Negative Relational Schemas Predict the Trajectory of Coercive Dynamics During Early Childhood

Justin D. Smith, Thomas J. Dishion, Daniel S. Shaw, Melvin N. Wilson

Research output: Contribution to journalArticlepeer-review

17 Scopus citations


Coercive family processes are germane to the development of problem behaviors in early childhood, yet the cognitive and affective underpinnings are not well understood. We hypothesized that one antecedent of early coercive interactions is the caregiver’s implicit affective attitudes toward the child, which in this article are termed relational schemas. Relational schemas have previously been linked to coercion and problem behaviors, but there has yet to be an examination of the association between relational schemas and trajectories of coercion during early childhood. We examined 731 indigent caregiver-child dyads (49 % female children) from a randomized intervention trial of the Family Check-Up. Predominantly biological mothers participated. A speech sample was used to assess relational schemas at age 2. Coercive interactions were assessed observationally each year between ages 2 and 4. Caregiver and teacher reports of children’s oppositional and aggressive behaviors were collected at age 7.5 and 8.5. Path analysis revealed that negative relational schemas were associated with less steep declines in coercion during this period, which in turn were predictive of ratings of oppositional and aggressive behaviors at age 7.5/8.5 after controlling for baseline levels, positive relational schemas, child gender, ethnicity, and cumulative risk. Intervention condition assignment did not moderate this relationship, suggesting the results represent a naturally occurring process. Given the link between persistent early coercion and later deleterious outcomes, relational schemas that maintain and amplify coercive dynamics represent a potential target for early intervention programs designed to improve parent–child relationships.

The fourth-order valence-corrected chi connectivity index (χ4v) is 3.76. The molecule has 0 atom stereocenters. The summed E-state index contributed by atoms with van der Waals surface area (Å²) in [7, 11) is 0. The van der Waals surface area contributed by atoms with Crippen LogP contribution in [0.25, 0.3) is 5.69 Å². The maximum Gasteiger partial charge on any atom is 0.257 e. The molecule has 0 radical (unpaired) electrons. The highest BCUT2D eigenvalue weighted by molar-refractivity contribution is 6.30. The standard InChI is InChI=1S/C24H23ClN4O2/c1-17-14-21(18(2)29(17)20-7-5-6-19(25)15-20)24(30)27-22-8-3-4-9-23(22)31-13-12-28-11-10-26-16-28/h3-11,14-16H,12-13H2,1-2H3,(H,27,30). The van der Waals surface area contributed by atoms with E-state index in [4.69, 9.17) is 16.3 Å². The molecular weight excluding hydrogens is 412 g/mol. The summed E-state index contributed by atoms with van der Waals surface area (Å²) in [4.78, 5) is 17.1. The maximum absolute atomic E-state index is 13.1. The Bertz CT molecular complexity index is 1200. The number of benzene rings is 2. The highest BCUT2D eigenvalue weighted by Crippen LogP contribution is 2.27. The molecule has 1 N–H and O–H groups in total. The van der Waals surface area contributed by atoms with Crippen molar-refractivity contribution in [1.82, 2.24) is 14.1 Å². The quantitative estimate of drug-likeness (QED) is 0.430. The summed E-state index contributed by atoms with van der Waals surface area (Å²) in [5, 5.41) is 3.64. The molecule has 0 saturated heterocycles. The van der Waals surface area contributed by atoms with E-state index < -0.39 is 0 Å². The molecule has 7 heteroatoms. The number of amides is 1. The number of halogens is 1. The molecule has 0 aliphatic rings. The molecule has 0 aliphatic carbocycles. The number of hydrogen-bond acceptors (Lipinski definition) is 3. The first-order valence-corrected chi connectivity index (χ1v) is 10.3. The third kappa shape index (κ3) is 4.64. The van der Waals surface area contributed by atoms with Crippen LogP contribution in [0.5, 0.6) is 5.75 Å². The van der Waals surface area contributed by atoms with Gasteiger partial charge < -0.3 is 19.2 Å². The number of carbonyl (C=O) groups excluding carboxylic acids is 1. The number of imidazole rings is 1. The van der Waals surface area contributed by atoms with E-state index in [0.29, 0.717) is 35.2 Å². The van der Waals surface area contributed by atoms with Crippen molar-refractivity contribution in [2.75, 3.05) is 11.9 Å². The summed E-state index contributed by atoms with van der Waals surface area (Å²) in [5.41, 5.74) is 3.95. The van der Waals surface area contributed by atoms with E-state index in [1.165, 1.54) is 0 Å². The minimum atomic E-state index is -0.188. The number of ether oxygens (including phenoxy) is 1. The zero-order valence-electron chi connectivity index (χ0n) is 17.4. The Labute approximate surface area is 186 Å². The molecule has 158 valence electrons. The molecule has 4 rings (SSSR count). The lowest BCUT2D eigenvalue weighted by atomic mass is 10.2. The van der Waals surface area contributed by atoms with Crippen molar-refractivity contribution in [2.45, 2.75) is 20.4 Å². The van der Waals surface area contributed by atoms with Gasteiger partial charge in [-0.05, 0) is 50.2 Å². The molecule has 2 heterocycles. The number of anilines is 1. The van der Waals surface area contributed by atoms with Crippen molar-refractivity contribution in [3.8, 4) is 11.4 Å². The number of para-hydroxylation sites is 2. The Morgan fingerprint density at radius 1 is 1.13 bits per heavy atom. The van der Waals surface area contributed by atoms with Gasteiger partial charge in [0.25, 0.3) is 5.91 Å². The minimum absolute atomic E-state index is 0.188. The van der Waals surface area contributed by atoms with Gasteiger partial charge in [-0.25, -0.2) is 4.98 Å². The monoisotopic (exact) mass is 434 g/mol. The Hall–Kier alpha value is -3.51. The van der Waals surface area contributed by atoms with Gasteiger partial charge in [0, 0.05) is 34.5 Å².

Original languageEnglish (US)
Pages (from-to)693-703
Number of pages11
JournalJournal of Abnormal Child Psychology
Issue number4
StatePublished - Apr 15 2015


  • Affective attitudes
  • Coercion
  • Dynamic systems
  • Relational schemas

ASJC Scopus subject areas

  • Developmental and Educational Psychology
  • Psychiatry and Mental health


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